Raleigh, NC — NC State head football coach Dave Doeren has announced that Todd Goebbel has joined the Wolfpack staff as tight ends coach/special teams coordinator. Goebbel, who comes to Raleigh after spending the last five seasons at Marshall, brings experience as a special teams coordinator, offensive coordinator, recruiting coordinator and has also coached a variety of positions on offense during his career.
“What drew me to Todd was how impressed I’ve been with Marshall’s special teams when we’ve played them each of the past two years,” said Doeren. “I’m excited to add a guy to our staff who has great knowledge in the kicking game – running all of the units and coaching the specialists- and who also knows how to coach multiple positions on offense. He has developed players at tight end, quarterback and wide receiver during his career.
“He is known as a terrific recruiter and I was blown away by his organization, teaching method, passion for the game, and relationship-building skills.”
Goebbel comes from a coaching family, as his father Mike has spent 40+ years in the high school ranks and coached two-time Heisman Trophy winner Archie Griffin when he was a prep player in Columbus, Ohio. His brother Kyle is a high school coach while his brother Aaron serves as an Associate Athletic Director at Marshall.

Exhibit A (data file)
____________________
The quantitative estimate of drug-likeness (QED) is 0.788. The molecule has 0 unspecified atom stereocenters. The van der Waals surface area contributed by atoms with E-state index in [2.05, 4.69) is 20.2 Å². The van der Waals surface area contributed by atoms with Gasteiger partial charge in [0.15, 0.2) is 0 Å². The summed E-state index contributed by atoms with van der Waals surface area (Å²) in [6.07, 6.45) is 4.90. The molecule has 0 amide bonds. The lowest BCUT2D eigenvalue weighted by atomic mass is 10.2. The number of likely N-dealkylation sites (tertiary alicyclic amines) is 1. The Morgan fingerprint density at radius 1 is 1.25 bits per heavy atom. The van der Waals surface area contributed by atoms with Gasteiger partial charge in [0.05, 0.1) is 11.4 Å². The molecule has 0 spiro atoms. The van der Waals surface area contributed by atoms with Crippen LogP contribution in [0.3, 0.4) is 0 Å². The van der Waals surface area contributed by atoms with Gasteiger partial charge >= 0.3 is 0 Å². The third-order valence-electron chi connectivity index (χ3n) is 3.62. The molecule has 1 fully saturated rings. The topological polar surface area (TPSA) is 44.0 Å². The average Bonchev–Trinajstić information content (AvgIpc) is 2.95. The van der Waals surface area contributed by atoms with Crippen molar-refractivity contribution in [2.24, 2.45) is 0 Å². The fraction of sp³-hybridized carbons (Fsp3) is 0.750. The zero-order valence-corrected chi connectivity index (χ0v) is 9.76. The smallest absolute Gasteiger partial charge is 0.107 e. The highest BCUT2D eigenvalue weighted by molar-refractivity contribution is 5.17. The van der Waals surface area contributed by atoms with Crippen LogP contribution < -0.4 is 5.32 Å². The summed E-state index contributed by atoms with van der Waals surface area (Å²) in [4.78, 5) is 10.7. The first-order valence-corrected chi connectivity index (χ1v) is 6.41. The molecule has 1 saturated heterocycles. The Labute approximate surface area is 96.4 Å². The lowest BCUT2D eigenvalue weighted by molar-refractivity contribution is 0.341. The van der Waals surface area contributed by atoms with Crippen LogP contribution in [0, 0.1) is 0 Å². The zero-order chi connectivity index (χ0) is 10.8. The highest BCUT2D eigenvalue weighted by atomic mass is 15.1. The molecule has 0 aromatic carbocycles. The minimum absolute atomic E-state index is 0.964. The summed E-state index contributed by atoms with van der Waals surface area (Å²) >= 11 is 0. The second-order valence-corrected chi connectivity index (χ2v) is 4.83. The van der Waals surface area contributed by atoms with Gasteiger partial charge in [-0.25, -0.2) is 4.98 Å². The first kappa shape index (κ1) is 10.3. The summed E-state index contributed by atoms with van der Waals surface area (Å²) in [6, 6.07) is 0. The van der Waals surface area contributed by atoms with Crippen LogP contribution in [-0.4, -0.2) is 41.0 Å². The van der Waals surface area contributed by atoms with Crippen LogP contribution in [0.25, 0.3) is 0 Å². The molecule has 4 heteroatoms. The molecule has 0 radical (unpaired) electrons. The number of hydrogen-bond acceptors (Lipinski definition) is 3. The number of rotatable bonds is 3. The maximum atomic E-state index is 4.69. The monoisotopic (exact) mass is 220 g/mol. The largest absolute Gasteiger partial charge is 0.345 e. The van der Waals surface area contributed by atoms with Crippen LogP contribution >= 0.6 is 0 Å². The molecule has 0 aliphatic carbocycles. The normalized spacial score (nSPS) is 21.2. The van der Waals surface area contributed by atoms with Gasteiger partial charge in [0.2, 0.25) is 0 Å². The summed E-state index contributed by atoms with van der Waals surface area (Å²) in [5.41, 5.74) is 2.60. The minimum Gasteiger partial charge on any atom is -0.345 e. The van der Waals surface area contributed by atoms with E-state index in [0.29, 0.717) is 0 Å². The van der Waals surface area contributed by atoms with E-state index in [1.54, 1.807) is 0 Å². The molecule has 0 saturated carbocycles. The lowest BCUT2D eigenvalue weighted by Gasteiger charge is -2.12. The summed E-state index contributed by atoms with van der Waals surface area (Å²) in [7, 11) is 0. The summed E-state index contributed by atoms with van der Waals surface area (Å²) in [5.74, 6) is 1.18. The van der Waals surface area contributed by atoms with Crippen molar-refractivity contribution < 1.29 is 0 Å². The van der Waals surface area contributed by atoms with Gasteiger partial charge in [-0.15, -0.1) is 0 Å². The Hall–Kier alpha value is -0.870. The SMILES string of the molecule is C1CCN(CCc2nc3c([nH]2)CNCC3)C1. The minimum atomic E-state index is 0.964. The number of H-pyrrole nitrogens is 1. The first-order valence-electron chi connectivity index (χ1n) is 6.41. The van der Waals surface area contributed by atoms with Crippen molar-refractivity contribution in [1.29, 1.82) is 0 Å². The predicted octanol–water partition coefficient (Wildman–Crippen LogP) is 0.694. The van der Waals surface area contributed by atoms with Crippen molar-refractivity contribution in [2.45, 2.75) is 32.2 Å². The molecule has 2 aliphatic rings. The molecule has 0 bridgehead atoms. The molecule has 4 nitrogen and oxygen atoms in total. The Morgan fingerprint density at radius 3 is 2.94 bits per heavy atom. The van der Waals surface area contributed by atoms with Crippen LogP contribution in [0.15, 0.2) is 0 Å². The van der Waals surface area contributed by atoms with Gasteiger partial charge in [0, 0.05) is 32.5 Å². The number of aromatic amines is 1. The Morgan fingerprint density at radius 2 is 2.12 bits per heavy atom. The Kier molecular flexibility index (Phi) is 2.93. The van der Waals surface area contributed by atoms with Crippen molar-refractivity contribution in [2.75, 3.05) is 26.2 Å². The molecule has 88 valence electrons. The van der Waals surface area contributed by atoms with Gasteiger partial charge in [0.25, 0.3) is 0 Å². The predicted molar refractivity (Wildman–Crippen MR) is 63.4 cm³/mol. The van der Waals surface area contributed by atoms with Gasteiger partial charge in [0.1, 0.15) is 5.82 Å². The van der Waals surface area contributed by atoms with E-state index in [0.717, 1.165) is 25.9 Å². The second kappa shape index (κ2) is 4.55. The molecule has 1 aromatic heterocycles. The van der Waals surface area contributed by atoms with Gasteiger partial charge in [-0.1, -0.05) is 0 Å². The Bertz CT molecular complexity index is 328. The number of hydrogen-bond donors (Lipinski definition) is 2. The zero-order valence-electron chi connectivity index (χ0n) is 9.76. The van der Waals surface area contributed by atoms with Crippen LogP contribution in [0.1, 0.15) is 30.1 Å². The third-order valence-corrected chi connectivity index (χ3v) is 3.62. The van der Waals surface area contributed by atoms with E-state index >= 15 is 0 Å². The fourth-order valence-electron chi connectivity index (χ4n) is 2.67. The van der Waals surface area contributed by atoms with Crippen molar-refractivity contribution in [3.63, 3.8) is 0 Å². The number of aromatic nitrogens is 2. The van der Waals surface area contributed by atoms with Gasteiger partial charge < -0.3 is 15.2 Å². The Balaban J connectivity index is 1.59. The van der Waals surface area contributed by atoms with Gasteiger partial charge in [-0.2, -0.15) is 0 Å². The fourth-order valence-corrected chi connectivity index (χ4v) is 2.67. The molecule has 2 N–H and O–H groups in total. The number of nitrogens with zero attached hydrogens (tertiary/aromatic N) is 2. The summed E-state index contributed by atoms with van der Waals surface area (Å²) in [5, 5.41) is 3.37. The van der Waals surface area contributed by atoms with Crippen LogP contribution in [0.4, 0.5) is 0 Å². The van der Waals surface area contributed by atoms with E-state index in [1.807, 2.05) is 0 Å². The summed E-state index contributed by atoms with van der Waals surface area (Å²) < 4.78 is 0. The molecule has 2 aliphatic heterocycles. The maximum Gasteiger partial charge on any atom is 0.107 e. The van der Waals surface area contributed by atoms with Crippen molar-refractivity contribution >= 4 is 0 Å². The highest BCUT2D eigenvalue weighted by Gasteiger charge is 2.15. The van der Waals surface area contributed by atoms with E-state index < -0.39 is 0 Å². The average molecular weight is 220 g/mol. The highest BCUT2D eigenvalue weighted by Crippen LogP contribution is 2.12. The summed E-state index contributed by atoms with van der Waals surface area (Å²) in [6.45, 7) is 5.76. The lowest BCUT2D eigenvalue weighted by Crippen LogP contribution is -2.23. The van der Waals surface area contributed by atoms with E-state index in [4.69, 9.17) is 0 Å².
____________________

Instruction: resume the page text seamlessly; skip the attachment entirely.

Goebbel, who has been recruiting the South Georgia/North & Southwest Florida/Ohio areas, has coached a variety of positions on offense and worked with special teams at Marshall during his recent stint with the Herd.
“My family and I would like thank Coach Doeren and NC State for giving us the opportunity to join the rich Wolfpack tradition and this special football family,” said Goebbel. “I have had great respect for what he has built, both on and off the field, and I am excited to be on this coaching staff that is completely committed to bringing a championship to Raleigh. 1Pack1Goal!”
In 2018, he mentored tight end Armani Levias who was named an honorable mention All-Conference USA selection after finishing third on the team with 25 catches, 327 receiving yards and three touchdowns.